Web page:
When a child has a stroke
One of the top 10 killers of children, but almost unknown and undiscussed, here’s what to look out for when it comes to strokes and children.
A stroke is generally associated with being old and it is simply not something that a parent thinks can ever affect their child. However, strokes do affect children and according to an article titled Paediatric Stroke Treatment Comes of Age, written by Dr Michael Morgan Dowling, they are as common as childhood leukaemia.

‘Stroke is one of the top 10 killers of children,’ says Dr Dowling, ‘… and yet until recently there were no clinical guidelines, systematic research programs, or randomised clinical trials for stroke intervention or prevention in children.’

What happens when a baby or child has a stroke?

Pretoria-based paediatrician Dr Johani Vermeulen explains: ‘A stroke results in a rapid loss of brain function due to a disturbance in the blood supply to the brain. It can either be caused by a blocked blood vessel, called an ischaemia, or burst blood vessel, called a haemorrhage.’

The signs and symptoms of a stroke

According to the US-based Children’s Hemiplegia and Stroke Foundation, symptoms differ according to the age of the baby or child.

•    In a small baby, symptoms include poor feeding, clear hand preference before the age of 10 months or seizures that are confined to just one area of the body.
•    In young children, symptoms include delays in gross motor development or speech, and restricted or tight movement of the limbs.
•    In older children, symptoms include seizures, sudden paralysis on one side, loss of speech or balance, and visual disturbances.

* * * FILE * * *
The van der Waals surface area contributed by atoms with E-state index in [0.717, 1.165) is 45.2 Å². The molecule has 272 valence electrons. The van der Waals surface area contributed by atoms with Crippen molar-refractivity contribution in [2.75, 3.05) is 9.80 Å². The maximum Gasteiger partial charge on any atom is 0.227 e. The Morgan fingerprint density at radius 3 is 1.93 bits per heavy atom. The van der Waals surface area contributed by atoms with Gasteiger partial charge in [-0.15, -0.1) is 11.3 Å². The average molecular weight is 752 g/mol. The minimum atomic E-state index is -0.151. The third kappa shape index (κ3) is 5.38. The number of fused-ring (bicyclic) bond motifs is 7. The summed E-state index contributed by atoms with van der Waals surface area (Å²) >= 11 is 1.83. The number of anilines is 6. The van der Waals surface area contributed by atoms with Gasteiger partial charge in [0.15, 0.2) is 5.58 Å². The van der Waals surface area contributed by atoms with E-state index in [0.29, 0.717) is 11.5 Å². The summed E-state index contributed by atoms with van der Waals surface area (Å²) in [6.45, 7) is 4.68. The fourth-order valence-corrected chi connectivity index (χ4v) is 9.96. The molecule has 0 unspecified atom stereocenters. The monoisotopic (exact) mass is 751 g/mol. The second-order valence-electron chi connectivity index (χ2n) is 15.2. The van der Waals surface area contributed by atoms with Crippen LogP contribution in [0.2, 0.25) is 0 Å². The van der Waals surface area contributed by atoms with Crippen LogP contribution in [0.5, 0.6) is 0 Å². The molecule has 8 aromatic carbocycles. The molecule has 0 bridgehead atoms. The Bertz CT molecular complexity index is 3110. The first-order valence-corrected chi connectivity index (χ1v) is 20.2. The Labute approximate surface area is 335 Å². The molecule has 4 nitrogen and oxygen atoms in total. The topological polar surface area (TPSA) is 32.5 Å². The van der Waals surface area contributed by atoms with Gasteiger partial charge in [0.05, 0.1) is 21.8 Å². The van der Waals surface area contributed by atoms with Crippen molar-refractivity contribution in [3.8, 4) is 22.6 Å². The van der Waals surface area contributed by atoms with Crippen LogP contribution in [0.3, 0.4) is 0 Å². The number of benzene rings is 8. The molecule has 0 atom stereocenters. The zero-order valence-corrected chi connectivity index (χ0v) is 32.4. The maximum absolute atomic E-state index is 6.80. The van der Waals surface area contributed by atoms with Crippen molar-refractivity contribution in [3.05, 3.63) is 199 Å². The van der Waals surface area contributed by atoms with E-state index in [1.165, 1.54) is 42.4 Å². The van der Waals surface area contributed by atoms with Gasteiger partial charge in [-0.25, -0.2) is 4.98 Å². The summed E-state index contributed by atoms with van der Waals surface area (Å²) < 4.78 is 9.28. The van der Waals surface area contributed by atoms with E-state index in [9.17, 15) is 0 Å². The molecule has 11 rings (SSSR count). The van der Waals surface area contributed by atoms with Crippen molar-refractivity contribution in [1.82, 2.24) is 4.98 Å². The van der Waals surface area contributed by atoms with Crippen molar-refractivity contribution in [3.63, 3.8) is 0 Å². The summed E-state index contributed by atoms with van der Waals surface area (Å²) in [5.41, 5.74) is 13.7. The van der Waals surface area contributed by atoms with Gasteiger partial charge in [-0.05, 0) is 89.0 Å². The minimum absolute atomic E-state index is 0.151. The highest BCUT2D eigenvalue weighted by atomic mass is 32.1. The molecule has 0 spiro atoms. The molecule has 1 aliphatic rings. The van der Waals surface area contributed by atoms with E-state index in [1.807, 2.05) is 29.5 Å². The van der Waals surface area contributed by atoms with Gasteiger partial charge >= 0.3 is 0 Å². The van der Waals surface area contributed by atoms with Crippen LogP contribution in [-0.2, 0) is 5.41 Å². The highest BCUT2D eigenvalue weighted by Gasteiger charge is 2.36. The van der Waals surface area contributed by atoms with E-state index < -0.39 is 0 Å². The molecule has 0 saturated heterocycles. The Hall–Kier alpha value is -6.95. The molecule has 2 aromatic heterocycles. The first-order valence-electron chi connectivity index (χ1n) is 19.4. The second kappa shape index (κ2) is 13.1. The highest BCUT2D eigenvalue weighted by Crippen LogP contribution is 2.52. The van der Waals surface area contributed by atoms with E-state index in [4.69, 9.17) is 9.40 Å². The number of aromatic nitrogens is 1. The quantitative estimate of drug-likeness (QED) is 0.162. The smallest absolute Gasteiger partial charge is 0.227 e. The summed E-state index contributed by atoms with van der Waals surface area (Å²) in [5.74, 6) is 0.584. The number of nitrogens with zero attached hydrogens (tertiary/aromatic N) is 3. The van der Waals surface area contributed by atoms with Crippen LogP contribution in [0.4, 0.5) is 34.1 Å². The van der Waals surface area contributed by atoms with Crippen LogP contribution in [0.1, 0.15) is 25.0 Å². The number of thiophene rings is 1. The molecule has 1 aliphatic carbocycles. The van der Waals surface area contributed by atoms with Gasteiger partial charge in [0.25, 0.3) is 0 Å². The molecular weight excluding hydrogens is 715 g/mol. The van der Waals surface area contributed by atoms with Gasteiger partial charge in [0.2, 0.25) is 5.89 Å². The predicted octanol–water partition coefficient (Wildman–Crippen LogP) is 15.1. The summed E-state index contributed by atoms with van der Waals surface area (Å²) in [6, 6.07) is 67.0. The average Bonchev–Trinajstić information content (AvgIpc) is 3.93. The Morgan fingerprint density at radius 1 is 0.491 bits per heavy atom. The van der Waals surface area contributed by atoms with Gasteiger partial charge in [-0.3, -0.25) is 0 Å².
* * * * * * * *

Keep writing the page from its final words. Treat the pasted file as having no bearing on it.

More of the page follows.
What is the prognosis?

While a stroke itself is the same no matter what the age of the patient, the damage that it is able to do is heavily dependent on the age and developmental level of the baby or child at the time of the injury. An adult whose brain is fully developed, can be given a clearer prognosis than a child whose brain is still rapidly developing.

‘A stroke in a baby or child can be totally debilitating or have no long-term effect whatsoever,’ says Dr Vermeulen. This is because the developing brain has an amazing ability to repair itself and rebuild neural networks that may have been damaged.

How common is it?

Strokes are more common in babies under the age of 28 days, occurring in 1 out of 1500 babies.  Older babies have less chance, with the occurrence being 1 out of 12 500 – 16 500 children. It also appears from research that boys are more at risk, the reasons for which are not presently clear, says Dr Vermeulen.

Ask three little questions

If you suspect a child or any person has suffered a stroke, the American Stroke Association urges everyone to remember three simple questions. If the person cannot follow these instructions they need urgent medical assistance.

1.  Ask the person to smile.
2.  Ask the person to raise both arms in front of them and keep them up.
3.  Ask the person to speak a simple sentence coherently.

Where can you find support?

Unfortunately there are no support groups or organisations within South Africa that deal specifically with paediatric stroke, however, there is a large online community and valuable information available through the US Childhood Hemiplegic and Stroke Association (CHASA).

Within South Africa, children who suffer brain damage as a result of a stroke are often included in the Cerebral Palsy community, despite the fact that the conditions are not the same, but the resulting physical and cognitive challenges may be similar. Contact the United Cerebral Palsy Association to find out more about support in your area.

Has any member of your family had a stroke?

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